Pre-pandemic, travelers with disabilities faced a multitude of challenges when traveling: excessive fees when debilitating symptoms forcing to postpone or cancel a trip; ill-prepared tour operators excluding activities without offering an alternative, or worse, putting those in danger due to their lack of forethought. However, in this article written by Sunny Fitzgerald for Condé Nast Traveler, she outlines her own experience as a traveler with a neurological condition whose symptoms mimic a stroke. Since the onset of COVID-19, the travel landscape has changed completely, which also includes flexibility and compassion to travelers with disabilities. Fitzgerald acknowledges additional obstacles, including face masks, but also highlights a few new habits that, if made permanent, could make for a much more inclusive travel industry. Below, read her findings on how travel during the pandemic has become more accessible for travelers with disabilities, because representation matters.
1. Flexible booking and cancellation policies
From boutique hotels to international airlines, policies as flexible as the developing situation was necessary. Extending this same compassion and flexibility to travelers with disabilities even after the pandemic subsides would be a welcome step toward more accessible travel. On her blog, Clumsy Girl Travels, Marika Devan writes about traveling with ataxia, a degenerative neurological condition. She says sometimes her symptoms are so severe she needs to cancel a trip, but pre-pandemic it wasn’t easy to do so without incurring hefty fees.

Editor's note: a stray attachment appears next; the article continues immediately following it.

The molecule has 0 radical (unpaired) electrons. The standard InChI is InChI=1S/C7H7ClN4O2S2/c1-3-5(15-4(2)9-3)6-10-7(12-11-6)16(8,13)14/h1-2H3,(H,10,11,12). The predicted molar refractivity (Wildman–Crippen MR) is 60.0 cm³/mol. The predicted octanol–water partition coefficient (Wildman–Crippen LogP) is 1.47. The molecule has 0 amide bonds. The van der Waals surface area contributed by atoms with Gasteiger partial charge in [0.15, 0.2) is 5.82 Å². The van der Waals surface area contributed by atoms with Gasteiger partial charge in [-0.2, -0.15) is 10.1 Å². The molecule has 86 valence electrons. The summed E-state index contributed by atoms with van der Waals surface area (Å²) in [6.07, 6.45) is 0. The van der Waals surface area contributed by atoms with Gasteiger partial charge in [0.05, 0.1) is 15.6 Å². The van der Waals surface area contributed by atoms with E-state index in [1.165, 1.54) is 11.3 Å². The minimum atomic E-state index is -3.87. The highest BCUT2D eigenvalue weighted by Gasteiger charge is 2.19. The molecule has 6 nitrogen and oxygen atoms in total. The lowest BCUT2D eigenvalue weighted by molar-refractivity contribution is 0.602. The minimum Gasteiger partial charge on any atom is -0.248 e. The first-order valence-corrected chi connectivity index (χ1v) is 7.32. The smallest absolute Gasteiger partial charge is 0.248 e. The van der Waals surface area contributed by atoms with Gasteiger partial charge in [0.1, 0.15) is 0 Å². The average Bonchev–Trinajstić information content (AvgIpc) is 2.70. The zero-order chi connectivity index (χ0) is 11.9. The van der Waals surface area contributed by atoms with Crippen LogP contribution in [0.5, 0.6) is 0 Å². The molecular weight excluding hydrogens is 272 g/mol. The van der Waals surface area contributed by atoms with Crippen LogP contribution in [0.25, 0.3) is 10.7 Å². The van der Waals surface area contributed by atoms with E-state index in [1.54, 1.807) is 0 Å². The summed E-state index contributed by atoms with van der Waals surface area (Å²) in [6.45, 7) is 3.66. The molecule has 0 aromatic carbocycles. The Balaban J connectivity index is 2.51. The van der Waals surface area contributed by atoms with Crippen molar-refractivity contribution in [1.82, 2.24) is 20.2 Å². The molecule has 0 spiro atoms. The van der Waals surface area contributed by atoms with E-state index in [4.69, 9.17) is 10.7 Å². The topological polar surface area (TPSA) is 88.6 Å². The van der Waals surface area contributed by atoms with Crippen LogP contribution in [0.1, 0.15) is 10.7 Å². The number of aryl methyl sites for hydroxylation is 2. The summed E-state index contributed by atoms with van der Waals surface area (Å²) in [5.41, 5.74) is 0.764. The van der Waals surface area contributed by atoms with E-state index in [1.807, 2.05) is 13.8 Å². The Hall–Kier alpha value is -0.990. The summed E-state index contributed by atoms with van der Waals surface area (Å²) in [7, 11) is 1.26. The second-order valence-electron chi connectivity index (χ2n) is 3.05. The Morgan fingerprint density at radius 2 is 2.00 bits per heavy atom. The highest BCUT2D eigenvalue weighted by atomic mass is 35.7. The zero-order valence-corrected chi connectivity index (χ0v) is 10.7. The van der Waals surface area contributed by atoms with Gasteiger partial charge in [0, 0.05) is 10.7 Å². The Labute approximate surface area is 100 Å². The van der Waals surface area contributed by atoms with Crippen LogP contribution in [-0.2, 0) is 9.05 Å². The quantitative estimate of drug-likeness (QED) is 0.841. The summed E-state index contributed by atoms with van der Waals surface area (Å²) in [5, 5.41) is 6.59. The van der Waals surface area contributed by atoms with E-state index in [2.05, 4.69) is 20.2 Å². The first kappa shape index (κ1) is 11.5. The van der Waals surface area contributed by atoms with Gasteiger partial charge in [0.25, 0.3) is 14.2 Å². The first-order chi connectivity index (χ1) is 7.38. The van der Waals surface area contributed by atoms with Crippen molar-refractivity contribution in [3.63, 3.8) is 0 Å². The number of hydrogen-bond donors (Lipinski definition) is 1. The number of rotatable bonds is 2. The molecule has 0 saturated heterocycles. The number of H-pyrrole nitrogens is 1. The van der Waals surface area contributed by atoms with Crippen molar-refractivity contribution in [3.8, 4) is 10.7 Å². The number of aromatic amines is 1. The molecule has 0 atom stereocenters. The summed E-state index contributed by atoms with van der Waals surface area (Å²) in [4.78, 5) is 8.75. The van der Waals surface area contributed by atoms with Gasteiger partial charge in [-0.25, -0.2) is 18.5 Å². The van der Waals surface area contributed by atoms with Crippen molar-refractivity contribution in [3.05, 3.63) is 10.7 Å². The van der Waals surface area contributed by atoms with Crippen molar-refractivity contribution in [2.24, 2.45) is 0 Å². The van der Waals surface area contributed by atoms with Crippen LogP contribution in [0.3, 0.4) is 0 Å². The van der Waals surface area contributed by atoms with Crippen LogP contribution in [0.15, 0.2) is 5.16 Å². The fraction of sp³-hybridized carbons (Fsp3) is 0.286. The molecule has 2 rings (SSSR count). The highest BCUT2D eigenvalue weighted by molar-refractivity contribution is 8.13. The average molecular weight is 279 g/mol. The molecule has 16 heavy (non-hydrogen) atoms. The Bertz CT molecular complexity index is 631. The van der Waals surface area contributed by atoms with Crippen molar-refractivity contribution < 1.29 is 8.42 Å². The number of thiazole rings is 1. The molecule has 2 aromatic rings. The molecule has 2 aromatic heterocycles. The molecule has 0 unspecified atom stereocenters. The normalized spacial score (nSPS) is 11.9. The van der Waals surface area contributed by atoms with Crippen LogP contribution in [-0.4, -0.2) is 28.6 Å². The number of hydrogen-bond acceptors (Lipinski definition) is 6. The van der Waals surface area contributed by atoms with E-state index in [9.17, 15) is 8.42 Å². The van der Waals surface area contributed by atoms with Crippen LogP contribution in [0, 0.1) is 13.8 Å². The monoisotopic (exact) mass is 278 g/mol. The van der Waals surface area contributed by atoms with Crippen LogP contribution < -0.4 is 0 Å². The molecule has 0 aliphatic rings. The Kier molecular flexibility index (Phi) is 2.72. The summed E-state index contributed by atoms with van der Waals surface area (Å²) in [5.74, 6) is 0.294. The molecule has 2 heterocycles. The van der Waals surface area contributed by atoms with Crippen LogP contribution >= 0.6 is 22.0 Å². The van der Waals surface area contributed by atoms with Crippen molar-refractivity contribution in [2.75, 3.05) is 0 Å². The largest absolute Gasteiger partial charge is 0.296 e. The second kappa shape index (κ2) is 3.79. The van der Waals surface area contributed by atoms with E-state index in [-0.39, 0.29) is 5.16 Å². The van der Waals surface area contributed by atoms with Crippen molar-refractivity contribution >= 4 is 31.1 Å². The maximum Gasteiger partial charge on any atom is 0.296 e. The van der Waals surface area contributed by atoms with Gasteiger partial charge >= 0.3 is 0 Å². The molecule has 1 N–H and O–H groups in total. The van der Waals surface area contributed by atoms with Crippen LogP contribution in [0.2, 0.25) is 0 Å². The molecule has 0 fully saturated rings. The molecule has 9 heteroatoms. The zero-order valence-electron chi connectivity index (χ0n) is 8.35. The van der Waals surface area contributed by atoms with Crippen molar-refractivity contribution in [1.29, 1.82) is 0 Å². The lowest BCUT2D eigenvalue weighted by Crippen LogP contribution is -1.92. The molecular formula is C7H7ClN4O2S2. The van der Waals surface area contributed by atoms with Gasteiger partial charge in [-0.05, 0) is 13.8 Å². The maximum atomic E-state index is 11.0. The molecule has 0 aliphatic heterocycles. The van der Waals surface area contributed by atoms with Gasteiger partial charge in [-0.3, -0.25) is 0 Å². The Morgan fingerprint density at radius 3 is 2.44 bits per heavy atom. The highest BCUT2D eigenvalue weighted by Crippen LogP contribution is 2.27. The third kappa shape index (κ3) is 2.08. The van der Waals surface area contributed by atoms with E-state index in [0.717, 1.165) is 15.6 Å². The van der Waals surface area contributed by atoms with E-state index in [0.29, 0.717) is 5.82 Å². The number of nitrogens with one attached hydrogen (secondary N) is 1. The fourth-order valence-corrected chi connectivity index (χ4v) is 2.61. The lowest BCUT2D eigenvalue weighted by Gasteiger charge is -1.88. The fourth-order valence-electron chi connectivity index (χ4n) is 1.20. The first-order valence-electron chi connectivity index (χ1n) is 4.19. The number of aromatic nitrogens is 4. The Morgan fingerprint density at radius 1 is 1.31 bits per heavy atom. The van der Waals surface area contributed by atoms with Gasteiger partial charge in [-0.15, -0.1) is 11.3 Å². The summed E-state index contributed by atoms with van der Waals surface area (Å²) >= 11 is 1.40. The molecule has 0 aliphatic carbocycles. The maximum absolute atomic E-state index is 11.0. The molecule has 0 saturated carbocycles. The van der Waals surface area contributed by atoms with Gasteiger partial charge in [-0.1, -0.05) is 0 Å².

2. An increase in safety and accessibility measures
The industry was quick to create coronavirus-related safety policies, market activities, and accommodations conducive to physical distancing. What if that enthusiasm and sense of urgency were applied to accessible travel? In the same way that destinations, operators, and agents have made pandemic info easy to find, they could proactively seek out and highlight accessible options for travelers with disabilities.
Dale Reardon of Tasmania, Australia says the pandemic has prompted increased interest in the inclusive travel market. Reardon uses a seeing-eye dog while traveling around his country and a cane for mobility when traveling internationally. He and his wife created Travel For All as a community and directory for accessible and inclusive travel. “It shouldn’t have required a pandemic, but businesses, particularly travel and accommodation-related, are really suffering so they are looking into attracting more customers—marketing to and providing services to new customers they haven’t targeted before,” he says. “This means some of them are much more receptive to fixing website accessibility issues, improving booking processes, and generally being far more open and accommodating to accessibility requirements.”
3. A move toward contact-free
The risk of COVID-19 led to the implementation of more contactless options, such as more automatic doors, which Reardon says also helps improve access for many with mobility issues. And Devan says she’d be happy to see contactless check-in continue post-pandemic. “I sometimes have slurred speech due to ataxia,” she says. “With this [contactless check-in], I don’t have to communicate with anyone.”
Allie Schmidt, creator of Disability Dame (an online resource for moms with chronic illness and disability) has a rare, undiagnosed motor neuron disease that is paralyzing her arms. She, too, is pleased with the increasing availability of touch-less options. “There’s no longer an endless amount of paperwork and documents to sign when doing things like checking into a hotel,” she says. “Since I can’t use my hands very well, moving to touch-less payments has made it a lot easier for me.” And for those with weakened immune systems due to a number of medical conditions, reduced contact and the elimination of physical expectations such as handshakes may be a welcome change.